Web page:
Jury finds Bayer's Roundup weedkiller caused man's cancer

For the second time, a California jury has found that a man developed cancer from Roundup exposure. The first verdict was handed down in in August in a San Francisco county court. Today's separate verdict came from a jury in U.S District Court in San Francisco. 

March 19, 2019 — The U.S. District jury will next consider whether Bayer, which purchased Monsanto last August, is liable — and what damages should be imposed. In this second phase of the trial, the plaintiff's attorneys will present evidence that the company hid dangers about its product.

One such claim by Monsanto for years is that Roundup is harmless to humans because people's cells don't contain an enzyme pathway commonly called the Shikimate Pathway, which glyphosate inhibits. However, the human digestive tract contains billions of microbial organisms, many of which contain the Shikimate pathway. When impacted by glyphosate residues in food or direct exposure, many of these internal bacteria lose their ability to perform vital digestive functions.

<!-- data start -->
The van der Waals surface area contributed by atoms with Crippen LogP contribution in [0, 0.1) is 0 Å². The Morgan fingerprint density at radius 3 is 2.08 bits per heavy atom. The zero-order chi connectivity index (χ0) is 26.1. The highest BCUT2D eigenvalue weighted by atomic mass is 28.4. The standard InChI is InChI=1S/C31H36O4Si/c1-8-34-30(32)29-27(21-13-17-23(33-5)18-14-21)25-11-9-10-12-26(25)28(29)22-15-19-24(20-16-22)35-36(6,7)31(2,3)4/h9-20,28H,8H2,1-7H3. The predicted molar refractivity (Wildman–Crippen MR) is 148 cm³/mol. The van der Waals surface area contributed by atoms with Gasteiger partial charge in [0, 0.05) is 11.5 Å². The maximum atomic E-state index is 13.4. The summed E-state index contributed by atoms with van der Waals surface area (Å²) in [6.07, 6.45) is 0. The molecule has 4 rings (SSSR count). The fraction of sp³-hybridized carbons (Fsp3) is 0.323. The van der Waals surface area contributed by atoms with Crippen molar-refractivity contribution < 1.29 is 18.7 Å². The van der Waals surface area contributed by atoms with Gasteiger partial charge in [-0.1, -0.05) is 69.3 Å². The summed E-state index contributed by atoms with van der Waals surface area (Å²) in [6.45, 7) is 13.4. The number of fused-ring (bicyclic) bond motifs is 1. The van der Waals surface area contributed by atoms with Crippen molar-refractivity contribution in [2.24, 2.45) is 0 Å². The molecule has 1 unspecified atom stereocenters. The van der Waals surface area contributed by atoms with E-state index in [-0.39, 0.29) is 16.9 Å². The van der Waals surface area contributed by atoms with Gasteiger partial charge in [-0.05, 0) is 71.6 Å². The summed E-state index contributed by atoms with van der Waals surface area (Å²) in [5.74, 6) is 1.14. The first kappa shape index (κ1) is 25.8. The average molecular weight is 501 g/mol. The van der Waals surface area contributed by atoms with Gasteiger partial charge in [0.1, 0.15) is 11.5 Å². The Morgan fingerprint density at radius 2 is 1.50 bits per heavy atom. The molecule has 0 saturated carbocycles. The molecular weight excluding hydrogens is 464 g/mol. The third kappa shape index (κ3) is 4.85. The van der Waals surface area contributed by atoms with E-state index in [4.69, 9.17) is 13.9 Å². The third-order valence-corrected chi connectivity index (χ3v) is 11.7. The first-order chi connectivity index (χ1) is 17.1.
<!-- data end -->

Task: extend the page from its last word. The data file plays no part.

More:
This fact has been known for years, starting with evaluations of glyphosate's impact on soils: Shifting soil ecosystems from bacterial-fungal balance to fungal dominance. Roundup was first patented as a bactericide.

If you have a Wall Street Journal online subscription, here's the link to today's article by Sara Randazzo and Ruth Bender.

Separate health-related lawsuits against glyphosate have been mounting. The total has passed 11,200, filed by farmers and other Roundup users. The U.S district court verdict arrived shortly after release of a European-based epidemiological analysis of about 300,000 farmers and other users and non-users found a link between glyphosate and non-Hodgkin lymphoid malignancies. You can read that finding in GMWATCH here.

March 20, 2019: GMWATCH published an update on this verdict today.